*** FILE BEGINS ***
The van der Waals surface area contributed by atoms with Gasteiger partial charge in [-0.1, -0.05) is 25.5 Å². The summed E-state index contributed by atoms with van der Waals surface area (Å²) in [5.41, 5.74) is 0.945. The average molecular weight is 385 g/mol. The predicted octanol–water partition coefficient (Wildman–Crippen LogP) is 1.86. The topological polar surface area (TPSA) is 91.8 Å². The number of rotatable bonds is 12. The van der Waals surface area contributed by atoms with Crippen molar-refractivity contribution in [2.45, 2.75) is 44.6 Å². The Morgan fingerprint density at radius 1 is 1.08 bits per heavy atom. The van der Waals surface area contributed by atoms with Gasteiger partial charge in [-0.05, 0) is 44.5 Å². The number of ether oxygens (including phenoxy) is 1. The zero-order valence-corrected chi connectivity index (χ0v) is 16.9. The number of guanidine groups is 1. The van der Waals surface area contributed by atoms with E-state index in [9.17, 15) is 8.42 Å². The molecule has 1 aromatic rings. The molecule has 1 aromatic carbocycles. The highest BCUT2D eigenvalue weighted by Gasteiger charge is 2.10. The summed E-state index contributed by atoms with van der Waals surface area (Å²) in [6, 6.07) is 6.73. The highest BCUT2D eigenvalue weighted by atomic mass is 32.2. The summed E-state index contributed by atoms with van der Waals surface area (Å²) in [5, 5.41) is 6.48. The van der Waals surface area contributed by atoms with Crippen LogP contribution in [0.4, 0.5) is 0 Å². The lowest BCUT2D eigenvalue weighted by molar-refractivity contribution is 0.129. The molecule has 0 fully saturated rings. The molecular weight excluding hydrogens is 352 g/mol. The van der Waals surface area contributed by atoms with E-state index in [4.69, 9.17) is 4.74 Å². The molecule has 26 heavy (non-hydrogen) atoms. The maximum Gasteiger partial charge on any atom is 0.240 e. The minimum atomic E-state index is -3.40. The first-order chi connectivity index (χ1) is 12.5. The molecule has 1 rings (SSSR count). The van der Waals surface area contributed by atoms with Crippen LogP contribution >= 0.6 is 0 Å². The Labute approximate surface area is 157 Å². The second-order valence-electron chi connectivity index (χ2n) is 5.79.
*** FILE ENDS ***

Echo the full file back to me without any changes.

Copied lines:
The van der Waals surface area contributed by atoms with Gasteiger partial charge in [-0.1, -0.05) is 25.5 Å². The summed E-state index contributed by atoms with van der Waals surface area (Å²) in [5.41, 5.74) is 0.945. The average molecular weight is 385 g/mol. The predicted octanol–water partition coefficient (Wildman–Crippen LogP) is 1.86. The topological polar surface area (TPSA) is 91.8 Å². The number of rotatable bonds is 12. The van der Waals surface area contributed by atoms with Crippen molar-refractivity contribution in [2.45, 2.75) is 44.6 Å². The Morgan fingerprint density at radius 1 is 1.08 bits per heavy atom. The van der Waals surface area contributed by atoms with Gasteiger partial charge in [-0.05, 0) is 44.5 Å². The number of ether oxygens (including phenoxy) is 1. The zero-order valence-corrected chi connectivity index (χ0v) is 16.9. The number of guanidine groups is 1. The van der Waals surface area contributed by atoms with E-state index in [9.17, 15) is 8.42 Å². The molecule has 1 aromatic rings. The molecule has 1 aromatic carbocycles. The highest BCUT2D eigenvalue weighted by Gasteiger charge is 2.10. The summed E-state index contributed by atoms with van der Waals surface area (Å²) in [6, 6.07) is 6.73. The highest BCUT2D eigenvalue weighted by atomic mass is 32.2. The summed E-state index contributed by atoms with van der Waals surface area (Å²) in [5, 5.41) is 6.48. The van der Waals surface area contributed by atoms with Crippen LogP contribution in [0.4, 0.5) is 0 Å². The lowest BCUT2D eigenvalue weighted by molar-refractivity contribution is 0.129. The molecule has 0 fully saturated rings. The molecular weight excluding hydrogens is 352 g/mol. The van der Waals surface area contributed by atoms with E-state index in [4.69, 9.17) is 4.74 Å². The molecule has 26 heavy (non-hydrogen) atoms. The maximum Gasteiger partial charge on any atom is 0.240 e. The minimum atomic E-state index is -3.40. The first-order chi connectivity index (χ1) is 12.5. The molecule has 1 rings (SSSR count). The van der Waals surface area contributed by atoms with Crippen LogP contribution >= 0.6 is 0 Å². The Labute approximate surface area is 157 Å². The second-order valence-electron chi connectivity index (χ2n) is 5.79.